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Assignments and Grading

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Schedule  *  Assignments and Grading  *   Group Pages  *  Recipes and Food Preservation  *  Food News!  *  Events  * Resources


Assignments and Grading


Your grade for the class will be based on the following:

40%     Attendance & Participation

20%     Final Exam
20%     Book Review / Discussion
10%     Eat Local Assignment
5%     Group Assignments
5%       "Style points" (Teamwork, Effort and Enthusiasm)


Attendance and Participation

This is a hands-on class and attendance and participation are required. This includes participation in farm work, Saturday work sessions, field trips, and class discussion. There really is no substitute for getting your hands dirty!



As much as possible, we will try to incorporate discussions of the reader into our more practical work on the farm. You are not required to follow any particular timeline, but reading the materials throug the term will enrich your on-farm experience and will help you avoid a reading crunch come finals time. Everything in the reader is fair game as far as the final exam goes, as is anything your group leader discusses in class.


Book Review

Your assignment is to read one of the books listed below (one you haven't already read) and write a five page paper that 1) clearly explains the major thesis of the book and 2) provides a well thought-out response. Please try wherever possible to tie your review back to lessons you’re learning at the Urban Farm. The paper should be word processed and 1.5 or double spaced. Your paper should be carefully written, spell-checked and edited. Please hand in a polished, concise paper--not a first draft. Express your opinions thoughtfuly and courageously. Make a point. Take a stand. Make this a wonderful, sincere, fascinating paper to read. You will be evaluated on both the style and the content of the paper.


Most of the books are at the University bookstore, but you may need to look for some of the books at other bookstores. We recommend perusing the bookstore(s) early so you can make a good selection and so that you have ample time to read and think about what you have read. 


If you have not yet read them, we suggest one of the following two books:

  • Kingsolver, Barbara. Animal, Vegetable, Miracle: A Year of Food Life. (2007)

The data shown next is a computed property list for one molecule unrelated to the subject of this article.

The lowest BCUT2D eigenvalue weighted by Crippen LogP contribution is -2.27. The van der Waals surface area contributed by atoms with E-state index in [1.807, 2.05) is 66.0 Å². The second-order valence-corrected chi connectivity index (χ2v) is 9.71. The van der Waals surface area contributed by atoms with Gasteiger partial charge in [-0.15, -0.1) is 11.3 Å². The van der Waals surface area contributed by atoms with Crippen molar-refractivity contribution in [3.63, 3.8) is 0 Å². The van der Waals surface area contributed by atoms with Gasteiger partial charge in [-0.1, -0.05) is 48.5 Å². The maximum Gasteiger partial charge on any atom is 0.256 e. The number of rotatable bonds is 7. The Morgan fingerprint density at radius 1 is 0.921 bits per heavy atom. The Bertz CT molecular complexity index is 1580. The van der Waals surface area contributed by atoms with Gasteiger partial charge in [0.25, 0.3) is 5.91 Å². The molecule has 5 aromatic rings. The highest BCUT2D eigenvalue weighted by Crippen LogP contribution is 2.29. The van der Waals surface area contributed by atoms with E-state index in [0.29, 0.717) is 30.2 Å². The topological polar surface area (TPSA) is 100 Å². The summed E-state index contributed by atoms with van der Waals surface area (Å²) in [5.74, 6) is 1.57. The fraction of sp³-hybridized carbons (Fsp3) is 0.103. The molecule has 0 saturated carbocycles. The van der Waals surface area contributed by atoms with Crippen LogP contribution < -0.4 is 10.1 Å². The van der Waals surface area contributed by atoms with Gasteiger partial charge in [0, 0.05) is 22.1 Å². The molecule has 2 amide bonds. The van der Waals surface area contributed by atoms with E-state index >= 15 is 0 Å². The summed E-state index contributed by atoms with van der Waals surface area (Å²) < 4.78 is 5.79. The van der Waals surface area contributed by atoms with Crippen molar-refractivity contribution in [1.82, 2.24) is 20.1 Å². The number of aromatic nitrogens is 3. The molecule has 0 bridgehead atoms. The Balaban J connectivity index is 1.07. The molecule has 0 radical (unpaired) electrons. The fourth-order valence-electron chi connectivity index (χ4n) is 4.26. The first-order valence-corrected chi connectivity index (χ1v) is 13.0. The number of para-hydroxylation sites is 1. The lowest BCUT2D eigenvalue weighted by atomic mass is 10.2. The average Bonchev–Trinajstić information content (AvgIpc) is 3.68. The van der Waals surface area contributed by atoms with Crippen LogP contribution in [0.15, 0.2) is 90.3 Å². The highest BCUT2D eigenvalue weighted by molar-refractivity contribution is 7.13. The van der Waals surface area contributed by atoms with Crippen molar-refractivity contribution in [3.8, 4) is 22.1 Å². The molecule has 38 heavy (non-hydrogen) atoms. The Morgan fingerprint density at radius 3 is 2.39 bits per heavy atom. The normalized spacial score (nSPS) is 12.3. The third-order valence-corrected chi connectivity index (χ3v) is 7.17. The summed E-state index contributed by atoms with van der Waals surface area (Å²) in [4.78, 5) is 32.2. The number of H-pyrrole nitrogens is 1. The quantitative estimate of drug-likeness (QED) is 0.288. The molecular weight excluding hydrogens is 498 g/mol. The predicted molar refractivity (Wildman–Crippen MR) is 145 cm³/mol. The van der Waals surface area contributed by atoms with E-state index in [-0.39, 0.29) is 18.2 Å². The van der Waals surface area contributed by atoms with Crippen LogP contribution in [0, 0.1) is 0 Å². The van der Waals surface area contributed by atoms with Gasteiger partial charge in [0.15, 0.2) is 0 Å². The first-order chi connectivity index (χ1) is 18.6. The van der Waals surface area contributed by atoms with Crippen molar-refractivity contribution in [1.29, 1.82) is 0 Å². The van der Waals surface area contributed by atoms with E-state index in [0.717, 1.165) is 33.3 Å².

• Pollan, Michael. Omnivore’s Dilemma: A Natural History of Four Meals. (2006)


Other books in the Urban Farm canon can be found here. If you wish to read a book that is not on this list, please check in with your group leader first.


Eat Local Exercise

(See also handout distributed in class). The basic assignment is for you to eat only food/drinks/ingredients that have been grown and/or processed locally for two days.  Then, on a single 8.5"x11" sheet of paper (single spaced), address the following five questions:

  1. What is your definition of "local" food? Be geographically specific.
  2. How did you come to that definition?
  3. What EXACTLY did you eat for those two days? (Keep track of all ingredienta and where they came from. Be as specific as you can.)
  4. What was your experience? Discuss challenges, epiphones, questions, and deviations from your normal routine, etc. Please be thorough. We want to know what you learned, and whether or not you think you could do this on a regular basis.
  5. What were the cost implications? Site specific price differences, and let us know if these differences would alter the way you purchase food.


Successful Eat Local assignments will be those where you have demonstrated an expanded awareness about local food systems. For those whose eating habits are already consideribly "local", credit will be given to students who go beyond their usual habits and offer thoughtful reflection and information about local food. Topics such as nutritional benefits, cost analyses and societal impacts should be considered.


Group Assigments  

     TBA by your group leader. Will vary from group to group.


Final Exam

The test will be based on the Urban Farm Reader and other assigned readings, class discussion, field trips, panel discussions, plant identification, and field trips. We will have a review session before the test and a study guide will be available. The plant identification portion of the test may be held on a different date from the scheduled exam (we’ll let you know.) 




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